Life in the Fast Lane

life in the fast laneThe first shall be last and the last shall be first.  This is what we are told.  It sounds like a message about socioeconomic justice or just a plain and simple fact that rich folks will not be found in heaven.  Maybe it means that those who bust their hump to make it to the top of the ladder will be yanked down to a foreboding place where the worms and moths eat every last thing of material worth.  I would be willing to say that there is something to this mindset, but that it isn’t the whole story.

Interpreting scripture texts to mean that some are “in” and some are “out” and that Jesus’ parables are some type of road map or guest book for heaven is, I think, an erroneous interpretation at best and intentionally malicious at worst.  Any time a person uses scripture (of any religion) for the purpose of exclusivity and legitimizing power, it is a recipe for disaster.  It is not only a detriment to those who are being marginalized, but also to those who are making up the rules as they go along.  In the end, you see, we don’t make the rules – the rules have preceded us since long ago.  It is our choice to play by the rules or not, but pretending they are not there will not make them go away.

A good portion of our lives is made up of decisions resulting from environmental influences such as the homes we grew up in, the education we received, and what the “norm” is perceived to be.  The rest of our lives is comprised of our own ambitions and desires and what we see as necessary in order to achieve our goals.  Put the two together and we have a “self.”  One can certainly argue whether nature or nurture exercises the biggest influence over our character development and the people we become, but in the end, we are the culmination of our choices.  This aspect is often lost in the industry of distraction and we tend to see ourselves as victims of circumstances beyond our control with nothing left to do but shrug our shoulders and say “Oh well.”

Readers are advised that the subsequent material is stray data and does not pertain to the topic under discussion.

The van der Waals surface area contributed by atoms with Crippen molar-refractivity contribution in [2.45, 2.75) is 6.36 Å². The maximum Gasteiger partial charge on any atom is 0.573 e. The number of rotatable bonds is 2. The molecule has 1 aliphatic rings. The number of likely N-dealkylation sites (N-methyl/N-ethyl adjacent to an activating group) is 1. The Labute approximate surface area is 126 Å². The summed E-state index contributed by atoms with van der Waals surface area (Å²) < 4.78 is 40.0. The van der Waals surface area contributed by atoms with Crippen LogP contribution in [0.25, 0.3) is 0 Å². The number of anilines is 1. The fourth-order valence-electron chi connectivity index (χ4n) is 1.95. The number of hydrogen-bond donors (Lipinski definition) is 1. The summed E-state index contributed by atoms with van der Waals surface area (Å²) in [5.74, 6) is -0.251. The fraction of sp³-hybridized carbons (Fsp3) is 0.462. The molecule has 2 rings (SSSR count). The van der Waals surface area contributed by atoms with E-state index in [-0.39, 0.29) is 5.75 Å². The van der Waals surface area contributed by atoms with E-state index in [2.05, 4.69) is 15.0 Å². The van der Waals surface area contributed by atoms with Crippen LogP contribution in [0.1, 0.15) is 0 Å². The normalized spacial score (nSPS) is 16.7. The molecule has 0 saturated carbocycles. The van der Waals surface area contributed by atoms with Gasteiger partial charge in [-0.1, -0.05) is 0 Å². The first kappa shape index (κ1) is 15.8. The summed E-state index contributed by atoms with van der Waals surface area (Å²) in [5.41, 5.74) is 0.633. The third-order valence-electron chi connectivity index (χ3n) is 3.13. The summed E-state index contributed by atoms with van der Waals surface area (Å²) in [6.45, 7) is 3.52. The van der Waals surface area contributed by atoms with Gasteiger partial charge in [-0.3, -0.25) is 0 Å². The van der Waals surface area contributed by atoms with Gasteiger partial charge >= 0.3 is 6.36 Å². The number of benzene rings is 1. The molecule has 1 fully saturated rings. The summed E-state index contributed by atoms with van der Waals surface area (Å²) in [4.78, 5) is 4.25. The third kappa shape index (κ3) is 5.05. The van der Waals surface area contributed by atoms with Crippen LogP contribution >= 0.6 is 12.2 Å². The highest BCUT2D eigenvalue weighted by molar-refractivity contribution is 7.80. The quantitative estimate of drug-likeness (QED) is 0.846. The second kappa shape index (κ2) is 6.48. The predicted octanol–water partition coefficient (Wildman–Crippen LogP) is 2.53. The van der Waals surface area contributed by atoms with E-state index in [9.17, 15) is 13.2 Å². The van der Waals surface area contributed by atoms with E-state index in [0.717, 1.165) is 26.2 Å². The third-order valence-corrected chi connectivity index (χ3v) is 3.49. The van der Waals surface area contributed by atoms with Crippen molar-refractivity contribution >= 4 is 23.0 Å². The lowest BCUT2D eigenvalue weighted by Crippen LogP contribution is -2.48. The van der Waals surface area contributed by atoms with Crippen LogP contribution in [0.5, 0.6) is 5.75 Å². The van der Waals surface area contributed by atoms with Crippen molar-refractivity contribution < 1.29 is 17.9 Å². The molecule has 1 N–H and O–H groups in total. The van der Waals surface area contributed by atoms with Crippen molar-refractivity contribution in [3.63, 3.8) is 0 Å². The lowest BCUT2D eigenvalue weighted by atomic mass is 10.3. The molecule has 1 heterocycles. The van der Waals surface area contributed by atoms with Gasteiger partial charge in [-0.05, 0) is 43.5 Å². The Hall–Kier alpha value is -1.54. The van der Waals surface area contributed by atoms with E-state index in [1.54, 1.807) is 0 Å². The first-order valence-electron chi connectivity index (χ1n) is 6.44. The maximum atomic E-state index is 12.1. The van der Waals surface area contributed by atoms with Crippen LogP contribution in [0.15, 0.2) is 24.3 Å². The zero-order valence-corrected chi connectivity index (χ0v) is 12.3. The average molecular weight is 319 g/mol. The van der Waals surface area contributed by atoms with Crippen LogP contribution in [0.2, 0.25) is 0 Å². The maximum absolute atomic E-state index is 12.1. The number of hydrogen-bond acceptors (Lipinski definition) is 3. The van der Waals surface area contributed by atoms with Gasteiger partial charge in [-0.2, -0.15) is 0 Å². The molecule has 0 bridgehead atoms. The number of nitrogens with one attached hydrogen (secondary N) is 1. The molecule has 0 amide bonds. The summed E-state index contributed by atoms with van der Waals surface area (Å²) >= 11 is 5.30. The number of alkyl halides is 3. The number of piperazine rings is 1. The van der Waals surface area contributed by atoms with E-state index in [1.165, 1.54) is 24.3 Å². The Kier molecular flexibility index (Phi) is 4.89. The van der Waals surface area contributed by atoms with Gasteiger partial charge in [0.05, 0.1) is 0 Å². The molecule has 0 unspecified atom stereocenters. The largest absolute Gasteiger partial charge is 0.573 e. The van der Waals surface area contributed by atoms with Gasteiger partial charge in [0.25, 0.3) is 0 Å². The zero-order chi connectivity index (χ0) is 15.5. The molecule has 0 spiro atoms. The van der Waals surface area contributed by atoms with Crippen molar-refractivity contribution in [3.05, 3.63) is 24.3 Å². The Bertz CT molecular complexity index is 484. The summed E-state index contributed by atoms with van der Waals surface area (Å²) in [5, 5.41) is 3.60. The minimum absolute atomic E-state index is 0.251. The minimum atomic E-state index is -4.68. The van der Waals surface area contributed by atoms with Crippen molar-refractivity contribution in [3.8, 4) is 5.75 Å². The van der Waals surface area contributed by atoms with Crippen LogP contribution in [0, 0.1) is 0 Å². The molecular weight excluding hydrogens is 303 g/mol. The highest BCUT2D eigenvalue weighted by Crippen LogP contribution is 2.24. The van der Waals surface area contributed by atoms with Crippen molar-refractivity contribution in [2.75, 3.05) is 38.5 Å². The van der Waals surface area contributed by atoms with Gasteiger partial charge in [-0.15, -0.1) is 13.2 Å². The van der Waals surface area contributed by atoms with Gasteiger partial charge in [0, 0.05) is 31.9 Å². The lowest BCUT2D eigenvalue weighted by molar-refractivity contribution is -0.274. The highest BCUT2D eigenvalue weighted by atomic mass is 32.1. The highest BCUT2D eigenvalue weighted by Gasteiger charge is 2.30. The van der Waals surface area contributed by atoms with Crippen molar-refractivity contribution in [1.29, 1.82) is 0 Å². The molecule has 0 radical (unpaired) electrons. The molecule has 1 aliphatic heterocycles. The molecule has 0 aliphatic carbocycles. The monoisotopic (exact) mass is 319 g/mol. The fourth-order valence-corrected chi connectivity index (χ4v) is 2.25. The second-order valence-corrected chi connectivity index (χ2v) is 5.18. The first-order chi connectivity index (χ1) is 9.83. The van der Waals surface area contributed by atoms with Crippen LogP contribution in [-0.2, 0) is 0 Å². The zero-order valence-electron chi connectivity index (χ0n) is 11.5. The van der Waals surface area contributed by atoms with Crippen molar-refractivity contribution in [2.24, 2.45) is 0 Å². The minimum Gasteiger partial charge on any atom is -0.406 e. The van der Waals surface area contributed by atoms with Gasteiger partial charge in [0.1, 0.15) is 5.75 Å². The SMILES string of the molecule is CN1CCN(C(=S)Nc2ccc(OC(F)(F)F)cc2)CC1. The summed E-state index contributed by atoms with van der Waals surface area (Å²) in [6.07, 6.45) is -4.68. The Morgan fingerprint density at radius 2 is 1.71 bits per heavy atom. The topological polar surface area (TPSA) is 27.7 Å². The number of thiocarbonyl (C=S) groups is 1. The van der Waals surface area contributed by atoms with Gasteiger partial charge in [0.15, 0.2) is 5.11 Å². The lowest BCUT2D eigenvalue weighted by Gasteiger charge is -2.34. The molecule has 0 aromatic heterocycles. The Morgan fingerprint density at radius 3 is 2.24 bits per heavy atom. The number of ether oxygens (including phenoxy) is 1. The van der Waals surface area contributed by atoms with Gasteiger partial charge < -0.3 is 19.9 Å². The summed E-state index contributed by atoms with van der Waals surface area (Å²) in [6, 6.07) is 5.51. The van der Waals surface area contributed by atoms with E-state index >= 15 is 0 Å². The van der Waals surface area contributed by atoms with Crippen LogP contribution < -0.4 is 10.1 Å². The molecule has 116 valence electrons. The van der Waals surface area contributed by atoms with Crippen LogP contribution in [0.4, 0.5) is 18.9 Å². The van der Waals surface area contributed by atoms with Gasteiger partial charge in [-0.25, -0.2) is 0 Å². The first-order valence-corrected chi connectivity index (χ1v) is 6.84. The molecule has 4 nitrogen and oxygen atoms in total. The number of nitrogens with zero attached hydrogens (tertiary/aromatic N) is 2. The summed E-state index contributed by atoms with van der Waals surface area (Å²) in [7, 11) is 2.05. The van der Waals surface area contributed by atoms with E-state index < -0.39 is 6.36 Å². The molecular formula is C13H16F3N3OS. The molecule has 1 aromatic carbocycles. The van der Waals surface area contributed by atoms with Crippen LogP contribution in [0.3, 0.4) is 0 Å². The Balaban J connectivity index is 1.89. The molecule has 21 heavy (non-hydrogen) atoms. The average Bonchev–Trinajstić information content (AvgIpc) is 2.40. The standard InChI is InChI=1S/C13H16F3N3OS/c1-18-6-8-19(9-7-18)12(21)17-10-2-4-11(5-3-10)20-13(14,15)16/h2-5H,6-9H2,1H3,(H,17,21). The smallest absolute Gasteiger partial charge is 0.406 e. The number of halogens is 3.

Some may say the opposite of this complacent mindset is a “go-getter” attitude.  I certainly admire those who have clear goals and do what they have set out to do.  I do question sometimes, however, how wisely we make our choices of which goals are important and which ones are merely inconsequential.  For whose sake have I made my goals?  To what end have I created this life plan (assuming there is one)?  Am I living my life to please others or am I being true to who I really am?  These are all questions that we need to ask ourselves and be honest about when we answer.  How often do we sit in silence and ask ourselves these questions to make sure that we are truly authentic and not creating something ephemeral that could cave at any moment like a house of cards?  Are we building our own ethereal dream that will blow away like fog in the wind leaving us utterly and completely despairing when we realize that none of it was real? 

We were all made for something.  We have gifts, talents, abilities, passions, and so much more that are with us from the beginning and are an integral part of who we are.  Perhaps we should take the time to ask ourselves why those things exist within us.  If we are living lives trying to be people who we are not, then we are building skyscrapers on foundations of quicksand.  It may look nice on paper or in our imagination, but just when we think we have it all put together, it will collapse in a heap of dust.